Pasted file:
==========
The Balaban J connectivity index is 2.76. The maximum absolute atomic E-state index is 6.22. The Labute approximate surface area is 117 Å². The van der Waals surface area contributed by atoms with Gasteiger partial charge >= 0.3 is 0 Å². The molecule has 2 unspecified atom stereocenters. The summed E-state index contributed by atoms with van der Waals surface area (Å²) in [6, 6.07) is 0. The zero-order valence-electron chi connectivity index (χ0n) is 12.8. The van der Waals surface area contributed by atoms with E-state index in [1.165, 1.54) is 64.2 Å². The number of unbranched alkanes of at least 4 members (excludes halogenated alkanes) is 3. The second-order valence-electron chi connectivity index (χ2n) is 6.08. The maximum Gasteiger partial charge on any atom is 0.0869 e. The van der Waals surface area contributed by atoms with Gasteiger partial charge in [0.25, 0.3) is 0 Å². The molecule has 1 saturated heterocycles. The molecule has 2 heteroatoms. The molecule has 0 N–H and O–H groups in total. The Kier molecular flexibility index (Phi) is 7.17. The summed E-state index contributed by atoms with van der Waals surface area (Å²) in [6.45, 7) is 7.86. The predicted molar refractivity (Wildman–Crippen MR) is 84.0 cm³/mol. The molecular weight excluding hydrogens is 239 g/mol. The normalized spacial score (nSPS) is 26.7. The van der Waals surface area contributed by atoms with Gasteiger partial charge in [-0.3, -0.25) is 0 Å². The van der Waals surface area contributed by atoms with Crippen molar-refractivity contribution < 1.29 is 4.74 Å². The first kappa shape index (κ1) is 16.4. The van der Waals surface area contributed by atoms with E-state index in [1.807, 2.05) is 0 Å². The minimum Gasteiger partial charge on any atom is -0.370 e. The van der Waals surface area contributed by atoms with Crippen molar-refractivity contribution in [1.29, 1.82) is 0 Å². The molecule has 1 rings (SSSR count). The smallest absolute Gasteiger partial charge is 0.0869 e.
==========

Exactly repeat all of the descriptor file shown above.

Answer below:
The Balaban J connectivity index is 2.76. The maximum absolute atomic E-state index is 6.22. The Labute approximate surface area is 117 Å². The van der Waals surface area contributed by atoms with Gasteiger partial charge >= 0.3 is 0 Å². The molecule has 2 unspecified atom stereocenters. The summed E-state index contributed by atoms with van der Waals surface area (Å²) in [6, 6.07) is 0. The zero-order valence-electron chi connectivity index (χ0n) is 12.8. The van der Waals surface area contributed by atoms with E-state index in [1.165, 1.54) is 64.2 Å². The number of unbranched alkanes of at least 4 members (excludes halogenated alkanes) is 3. The second-order valence-electron chi connectivity index (χ2n) is 6.08. The maximum Gasteiger partial charge on any atom is 0.0869 e. The van der Waals surface area contributed by atoms with Gasteiger partial charge in [0.25, 0.3) is 0 Å². The molecule has 1 saturated heterocycles. The molecule has 2 heteroatoms. The molecule has 0 N–H and O–H groups in total. The Kier molecular flexibility index (Phi) is 7.17. The summed E-state index contributed by atoms with van der Waals surface area (Å²) in [6.45, 7) is 7.86. The predicted molar refractivity (Wildman–Crippen MR) is 84.0 cm³/mol. The molecular weight excluding hydrogens is 239 g/mol. The normalized spacial score (nSPS) is 26.7. The van der Waals surface area contributed by atoms with Gasteiger partial charge in [-0.3, -0.25) is 0 Å². The van der Waals surface area contributed by atoms with Crippen molar-refractivity contribution < 1.29 is 4.74 Å². The first kappa shape index (κ1) is 16.4. The van der Waals surface area contributed by atoms with E-state index in [1.807, 2.05) is 0 Å². The minimum Gasteiger partial charge on any atom is -0.370 e. The van der Waals surface area contributed by atoms with Crippen molar-refractivity contribution in [1.29, 1.82) is 0 Å². The molecule has 1 rings (SSSR count). The smallest absolute Gasteiger partial charge is 0.0869 e.